As societal acceptance for non-traditional gender identities continues to grow, UW-Eau Claire has provided all-gender bathroom access across campus, as well as the opportunity for all-gender living in Chancellors Hall.
All-gender restrooms allow students like Devin Dawson, a senior social work major who identifies as transgender, a more comfortable and safe environment.
“When you go into a gendered restroom, you’re expecting to find people who look just like you,” Dawson, who is also the president of UW-Eau Claire Pride, said. “So when you see people who do not look like you, your first response is to call someone out.”
In a society obsessed with labeling and gendering places like the bathroom, it is hard to come to terms with yourself if you do not wholly fit into one gender or the other, Dawson said.
“People police gender, and it’s wrong,” Dawson said. “I think gendering restrooms promotes a lot of violence.”
And that does not fare well for students who may already be struggling to come to terms with who they are, Dawson said. They said gendering bathrooms causes anxiety and fear, which is a negative situation for someone just trying to go to the restroom.
Safe, accepting places like all-gender facilities promote all around social inclusivity, Dawson said. He said it’s not necessarily only about safety, it’s also about having a place to not be questioned or judged.
Towers is the only building without a bathroom sanctioned as “all-gender,” assistant to the Chancellor for Affirmative Action Teresa O’Halloran said.
Despite recent and ongoing budget cuts, the process has been relatively painless and inexpensive for the university, O’Halloran said.
O’Halloran said the change from gender-specific bathrooms to all-gender bathrooms is more of a signage thing than anything else. In some older buildings, renovators must remove the stall separating the toilet from the sink and hand driers, and add a lock to the door.
Despite monetary concern, O’Halloran said most continue to be pretty amenable to changes like this, especially when they find out how easy the change is. The future hails no future costs or problems, as gender neutral bathrooms are now just part of plans for new buildings.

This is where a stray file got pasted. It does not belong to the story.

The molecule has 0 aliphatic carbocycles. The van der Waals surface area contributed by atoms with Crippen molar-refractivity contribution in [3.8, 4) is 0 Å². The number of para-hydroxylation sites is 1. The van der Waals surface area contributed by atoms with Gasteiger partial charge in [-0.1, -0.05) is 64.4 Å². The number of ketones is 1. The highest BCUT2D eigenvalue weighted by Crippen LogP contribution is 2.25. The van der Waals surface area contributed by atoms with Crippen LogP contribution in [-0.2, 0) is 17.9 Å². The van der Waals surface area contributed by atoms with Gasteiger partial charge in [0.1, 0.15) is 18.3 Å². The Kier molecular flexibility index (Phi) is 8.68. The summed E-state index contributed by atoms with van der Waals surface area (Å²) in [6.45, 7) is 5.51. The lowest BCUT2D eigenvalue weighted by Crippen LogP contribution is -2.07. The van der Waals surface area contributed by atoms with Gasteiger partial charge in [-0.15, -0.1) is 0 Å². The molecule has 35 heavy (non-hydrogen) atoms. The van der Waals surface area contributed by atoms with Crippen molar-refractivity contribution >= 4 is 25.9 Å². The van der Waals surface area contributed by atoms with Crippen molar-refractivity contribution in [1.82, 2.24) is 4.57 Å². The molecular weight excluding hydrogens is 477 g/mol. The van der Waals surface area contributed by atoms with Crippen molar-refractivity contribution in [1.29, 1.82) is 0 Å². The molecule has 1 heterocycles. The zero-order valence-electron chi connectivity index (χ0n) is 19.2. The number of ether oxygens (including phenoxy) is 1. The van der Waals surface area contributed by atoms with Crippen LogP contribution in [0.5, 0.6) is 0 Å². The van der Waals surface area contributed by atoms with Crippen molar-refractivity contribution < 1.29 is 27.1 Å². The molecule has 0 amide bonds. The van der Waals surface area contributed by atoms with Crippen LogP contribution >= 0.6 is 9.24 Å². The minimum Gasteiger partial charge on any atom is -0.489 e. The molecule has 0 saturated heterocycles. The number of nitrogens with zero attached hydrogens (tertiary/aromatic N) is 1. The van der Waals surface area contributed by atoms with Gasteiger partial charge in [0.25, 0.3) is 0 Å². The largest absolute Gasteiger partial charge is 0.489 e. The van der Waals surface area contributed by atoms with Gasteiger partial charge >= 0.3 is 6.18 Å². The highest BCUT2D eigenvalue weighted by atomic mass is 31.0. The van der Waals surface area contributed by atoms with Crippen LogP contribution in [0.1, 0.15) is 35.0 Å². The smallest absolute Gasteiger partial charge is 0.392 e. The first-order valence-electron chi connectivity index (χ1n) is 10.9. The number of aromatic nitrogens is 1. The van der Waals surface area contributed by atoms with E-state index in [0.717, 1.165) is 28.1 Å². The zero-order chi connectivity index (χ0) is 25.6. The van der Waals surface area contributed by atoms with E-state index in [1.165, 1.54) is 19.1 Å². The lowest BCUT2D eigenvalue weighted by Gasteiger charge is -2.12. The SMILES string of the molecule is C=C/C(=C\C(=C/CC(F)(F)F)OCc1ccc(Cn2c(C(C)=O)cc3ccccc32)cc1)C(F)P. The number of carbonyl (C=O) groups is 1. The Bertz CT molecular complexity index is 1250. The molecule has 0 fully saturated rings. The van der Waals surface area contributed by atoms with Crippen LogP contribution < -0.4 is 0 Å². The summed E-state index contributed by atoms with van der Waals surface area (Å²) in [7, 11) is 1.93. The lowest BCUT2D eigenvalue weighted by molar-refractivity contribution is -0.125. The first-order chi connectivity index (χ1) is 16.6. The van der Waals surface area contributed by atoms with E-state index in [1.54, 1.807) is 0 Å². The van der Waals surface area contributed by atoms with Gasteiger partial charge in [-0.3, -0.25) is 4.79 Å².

“(The university’s) done nothing but support us with all our initiatives. They’re letting us create these safe places, and that’s great,” Dawson said.
In addition, O’Halloran said the added bathrooms really just allow for more general accessibility to bathrooms to wide varieties of people.
“(These bathrooms) serve not just the trans population,” O’Halloran said. “They also serve parents with young children, and disabled people who have a caretaker with them.”
In response to these changes on campus, the Women’s and LGBTQ Resource Center created a campus map of all available all gender restrooms.
“It needs to be updated,” O’Halloran said. “But that’s a good sign.”
Junior marketing major Graham Otis said he agrees.
“It doesn’t affect me personally, but allowing transgender individuals to not burden themselves with the decision of which bathroom to use is a good thing,” Otis said.
Housing and Residence Life began allowing all gender living in the apartments of Chancellors Hall last year in order to foster more safe environments for these students too, Deborah Newman, Associate Director, said.
“We really want to be more inclusive,” she said. “And transgender students in particular don’t fit into the standard housing arrangement that we have.”
But that’s not the only reason for this change to a previously typical apartment-style college dorm.
“We recognize that we live in a society where it isn’t about gender, it’s about culture,” Newman said. “And it gives another living option for anyone, while allowing for a positive academic environment.”
The program started last year with a total of two all-gender apartments in Chancellors. Newman believes this program will continue to expand in the future, possibly into more dorm buildings.
“Historically some of the most mature, responsible students we have [choose this lifestyle],” Newman said. “They’re interested in an environment that’s more inclusive and more like real life. They view it as a sort of advanced living stage.”